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Business Lawyers Perth

Our team of commercial lawyers offer a range of legal advice for anyone owning their own business, looking to purchase one or starting a new business. We can also help you more specifically in terms of leases, employment law and new business.

Lease

Once you’ve signed a lease, you’re stuck with the payments and obligations for the duration. So you need to make sure that what’s in it is not going to cause you problems. We highly recommend people obtain legal advice before entering into leases and other business contracts and agreements.

When entering into a new business, or an existing business, with another party it is always prudent to obtain legal, accounting and financial planning advice.

A lawyer will be able to advise you in relation to what entity (such as a company, a family trust, a unit trust or a partnership) may be the most appropriate in your circumstances.

Your lawyer will also assist you with what documents you should consider to formalise the arrangements, as well as any licences or other agreements or contracts that may be required.

No matter what stage you are at in your business life cycle, keeping up to date with your commercial legal requirements can be a time consuming process. Often business owners don’t have the time to seek legal advice over every business transaction they are involved in.

At Lynn & Brown we help businesses of all sizes ensure that their everyday business transactions such as terms of trade with customers, are updated regularly to ensure they remain compliant with legislation. We have extensive experience in advising on and assisting clients with PPSR (Personal Property Security Registry) issues.

If you would like to know more information, please contact the team at Lynn & Brown today, and explore our commercial law fact sheets.

Other Commercial Law Services

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Frequently Asked Questions

Contracts, which you might not have noticed, are everywhere in our life. From simple sale and purchase, service supply, property leasing, to employment, banking and investments. Like many of us, you may have been stuck in a contract before and wanted to get out. Can I? You may wonder. There are different ways to end a contract. However, contracts are binding legal instruments, so a free exit ticket may not always be available.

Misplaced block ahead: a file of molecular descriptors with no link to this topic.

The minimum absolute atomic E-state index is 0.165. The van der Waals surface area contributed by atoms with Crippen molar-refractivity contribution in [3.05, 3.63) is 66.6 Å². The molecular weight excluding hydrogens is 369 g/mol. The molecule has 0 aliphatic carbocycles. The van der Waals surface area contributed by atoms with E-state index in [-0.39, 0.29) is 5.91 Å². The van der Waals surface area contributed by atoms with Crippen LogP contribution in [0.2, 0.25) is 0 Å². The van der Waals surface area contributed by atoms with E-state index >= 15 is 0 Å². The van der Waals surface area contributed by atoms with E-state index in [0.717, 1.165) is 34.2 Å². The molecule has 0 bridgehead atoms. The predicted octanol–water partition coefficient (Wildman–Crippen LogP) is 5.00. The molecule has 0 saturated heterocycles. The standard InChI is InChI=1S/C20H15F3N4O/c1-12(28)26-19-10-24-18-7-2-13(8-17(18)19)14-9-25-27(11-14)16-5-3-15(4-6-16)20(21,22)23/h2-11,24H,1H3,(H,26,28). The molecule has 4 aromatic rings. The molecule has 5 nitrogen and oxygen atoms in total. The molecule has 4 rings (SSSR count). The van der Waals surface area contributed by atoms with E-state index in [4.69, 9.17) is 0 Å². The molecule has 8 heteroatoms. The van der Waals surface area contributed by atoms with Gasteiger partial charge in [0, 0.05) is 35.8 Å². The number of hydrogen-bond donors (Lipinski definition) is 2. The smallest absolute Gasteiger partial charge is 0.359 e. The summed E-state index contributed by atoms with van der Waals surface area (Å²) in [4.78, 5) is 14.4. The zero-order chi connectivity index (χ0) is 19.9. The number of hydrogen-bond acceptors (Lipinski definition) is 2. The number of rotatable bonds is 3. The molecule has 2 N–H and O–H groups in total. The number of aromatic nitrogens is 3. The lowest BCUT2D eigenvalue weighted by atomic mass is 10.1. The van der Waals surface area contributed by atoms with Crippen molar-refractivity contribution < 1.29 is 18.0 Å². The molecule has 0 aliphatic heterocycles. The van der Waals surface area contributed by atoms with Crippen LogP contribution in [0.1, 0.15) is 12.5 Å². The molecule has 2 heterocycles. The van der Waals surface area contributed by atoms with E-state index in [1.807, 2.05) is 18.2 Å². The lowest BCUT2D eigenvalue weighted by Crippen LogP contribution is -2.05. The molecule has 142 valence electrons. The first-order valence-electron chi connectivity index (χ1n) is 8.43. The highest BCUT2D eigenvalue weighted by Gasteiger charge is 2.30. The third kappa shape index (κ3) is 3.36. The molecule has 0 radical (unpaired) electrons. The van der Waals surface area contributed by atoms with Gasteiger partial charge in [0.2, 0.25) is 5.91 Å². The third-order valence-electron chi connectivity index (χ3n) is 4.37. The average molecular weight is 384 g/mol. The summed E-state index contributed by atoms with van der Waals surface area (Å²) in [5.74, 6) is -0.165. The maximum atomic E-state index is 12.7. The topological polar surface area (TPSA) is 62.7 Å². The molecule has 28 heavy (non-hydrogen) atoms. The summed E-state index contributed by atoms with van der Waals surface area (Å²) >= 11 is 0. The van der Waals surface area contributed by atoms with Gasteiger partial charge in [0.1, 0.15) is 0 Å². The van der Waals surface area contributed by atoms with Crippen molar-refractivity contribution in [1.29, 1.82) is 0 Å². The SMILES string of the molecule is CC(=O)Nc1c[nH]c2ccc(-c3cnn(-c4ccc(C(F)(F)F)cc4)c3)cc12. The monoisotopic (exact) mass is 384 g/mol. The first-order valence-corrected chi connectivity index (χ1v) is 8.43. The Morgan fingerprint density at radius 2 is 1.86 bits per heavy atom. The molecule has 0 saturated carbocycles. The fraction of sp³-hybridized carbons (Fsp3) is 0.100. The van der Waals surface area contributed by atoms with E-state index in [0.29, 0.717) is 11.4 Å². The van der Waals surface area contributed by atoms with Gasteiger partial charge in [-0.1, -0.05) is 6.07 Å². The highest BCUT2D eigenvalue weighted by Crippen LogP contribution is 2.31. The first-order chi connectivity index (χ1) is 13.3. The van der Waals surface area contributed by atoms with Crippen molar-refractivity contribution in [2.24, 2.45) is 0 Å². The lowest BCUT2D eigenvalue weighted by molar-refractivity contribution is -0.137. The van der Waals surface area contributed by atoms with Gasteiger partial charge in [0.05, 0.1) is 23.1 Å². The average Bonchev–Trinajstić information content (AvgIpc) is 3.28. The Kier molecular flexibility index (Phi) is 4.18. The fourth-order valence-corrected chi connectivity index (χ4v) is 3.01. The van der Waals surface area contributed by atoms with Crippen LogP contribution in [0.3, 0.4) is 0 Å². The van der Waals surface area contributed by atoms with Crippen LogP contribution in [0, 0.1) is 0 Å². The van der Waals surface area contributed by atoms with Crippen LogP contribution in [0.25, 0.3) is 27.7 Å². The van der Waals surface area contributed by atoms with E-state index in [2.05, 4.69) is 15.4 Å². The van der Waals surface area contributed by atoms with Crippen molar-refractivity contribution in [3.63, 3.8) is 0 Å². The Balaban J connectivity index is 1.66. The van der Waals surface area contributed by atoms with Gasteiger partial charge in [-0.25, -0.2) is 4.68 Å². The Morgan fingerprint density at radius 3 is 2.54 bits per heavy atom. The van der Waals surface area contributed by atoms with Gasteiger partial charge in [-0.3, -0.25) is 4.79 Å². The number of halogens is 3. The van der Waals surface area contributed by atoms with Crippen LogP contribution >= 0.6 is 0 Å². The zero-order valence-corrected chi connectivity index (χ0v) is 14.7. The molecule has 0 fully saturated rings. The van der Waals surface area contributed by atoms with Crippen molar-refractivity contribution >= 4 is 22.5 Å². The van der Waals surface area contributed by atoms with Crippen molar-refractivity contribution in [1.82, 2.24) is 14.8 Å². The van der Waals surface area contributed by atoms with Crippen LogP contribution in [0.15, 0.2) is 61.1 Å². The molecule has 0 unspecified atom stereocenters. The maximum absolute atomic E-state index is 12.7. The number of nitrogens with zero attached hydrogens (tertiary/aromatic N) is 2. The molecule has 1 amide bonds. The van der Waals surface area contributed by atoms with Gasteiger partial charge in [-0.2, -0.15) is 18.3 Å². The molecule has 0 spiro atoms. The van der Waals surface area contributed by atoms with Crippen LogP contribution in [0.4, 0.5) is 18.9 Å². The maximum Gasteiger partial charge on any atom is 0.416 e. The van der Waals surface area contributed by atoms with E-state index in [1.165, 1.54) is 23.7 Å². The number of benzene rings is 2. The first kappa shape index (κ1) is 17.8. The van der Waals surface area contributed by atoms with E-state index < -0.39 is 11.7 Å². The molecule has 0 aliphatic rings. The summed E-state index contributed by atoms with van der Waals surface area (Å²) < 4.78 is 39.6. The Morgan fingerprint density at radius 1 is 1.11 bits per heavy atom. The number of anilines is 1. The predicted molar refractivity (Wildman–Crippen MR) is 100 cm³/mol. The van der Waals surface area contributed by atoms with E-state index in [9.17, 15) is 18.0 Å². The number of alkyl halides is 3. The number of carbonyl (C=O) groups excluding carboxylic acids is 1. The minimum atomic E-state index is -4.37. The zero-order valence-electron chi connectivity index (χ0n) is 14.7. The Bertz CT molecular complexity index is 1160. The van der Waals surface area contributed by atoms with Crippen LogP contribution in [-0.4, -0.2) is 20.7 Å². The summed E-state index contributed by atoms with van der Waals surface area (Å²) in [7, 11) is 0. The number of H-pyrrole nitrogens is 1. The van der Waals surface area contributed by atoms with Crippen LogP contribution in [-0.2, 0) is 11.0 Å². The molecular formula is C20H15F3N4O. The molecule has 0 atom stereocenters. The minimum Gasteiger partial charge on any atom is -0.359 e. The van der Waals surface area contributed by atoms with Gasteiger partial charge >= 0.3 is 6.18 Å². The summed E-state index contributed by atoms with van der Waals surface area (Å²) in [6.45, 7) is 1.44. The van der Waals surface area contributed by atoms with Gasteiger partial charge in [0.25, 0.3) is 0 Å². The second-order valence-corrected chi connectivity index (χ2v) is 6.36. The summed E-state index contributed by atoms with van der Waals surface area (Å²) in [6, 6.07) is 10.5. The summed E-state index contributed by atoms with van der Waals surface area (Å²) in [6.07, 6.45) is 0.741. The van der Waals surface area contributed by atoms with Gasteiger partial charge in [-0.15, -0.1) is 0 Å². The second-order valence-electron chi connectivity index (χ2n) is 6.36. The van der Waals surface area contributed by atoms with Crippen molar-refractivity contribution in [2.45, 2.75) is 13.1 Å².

One of the most satisfying tasks we perform at Lynn and Brown Lawyers is to work with our clients to either purchase or sell a business. We all know how stressful it is buying or selling a property and hoping to achieve a successful outcome. These stresses are no different to those that exist around buying or selling a business, particularly if that business is one you have built from scratch or the business that you are looking to buy is as a result of a significant lifestyle change or ambition for the next stage of your career.
A shareholders’ agreement is a contract signed by the shareholders of a company, which regulates their obligations and rights, as well as what should happen if certain situations arise. Unlike a company constitution, (which is automatically binding on all members) a shareholders’ agreement is only binding on the shareholders who sign it – just like any other contract. Since shareholders’ agreements are not compulsory, there are no requirements as to how they must be written.
Thinking of starting a business? Especially in this ever-changing age of COVID-19, the sparks of inspiration that pave the way to becoming a business owner are kaleidoscopically diverse: like many Australians, you may have suddenly found yourself without a steady income; you may have found you loved working from home and having extra time with your family; perhaps you’ve decided to start a “side hustle” to your main career, or after many years of contemplation, you’ve decided to seize the day (and a great opportunity!) and pursue your dreams.
A good lawyer, with experience, can often foresee things others could not. Sometimes there is nothing you can do about an unforeseeable event happening after you agree to a contract, but there are some things you can do to ensure your contract is as well drafted as possible.
If you are thinking of starting a business, you will need to consider the different business structures available to you and work out which structure will best suit your needs. In Australia, businesses are commonly structured as sole traders, companies, partnerships, discretionary trusts and unit trusts. It is important to seek professional advice (from a lawyer, accountant, or business adviser) before deciding which business structure to use.

Fact Sheets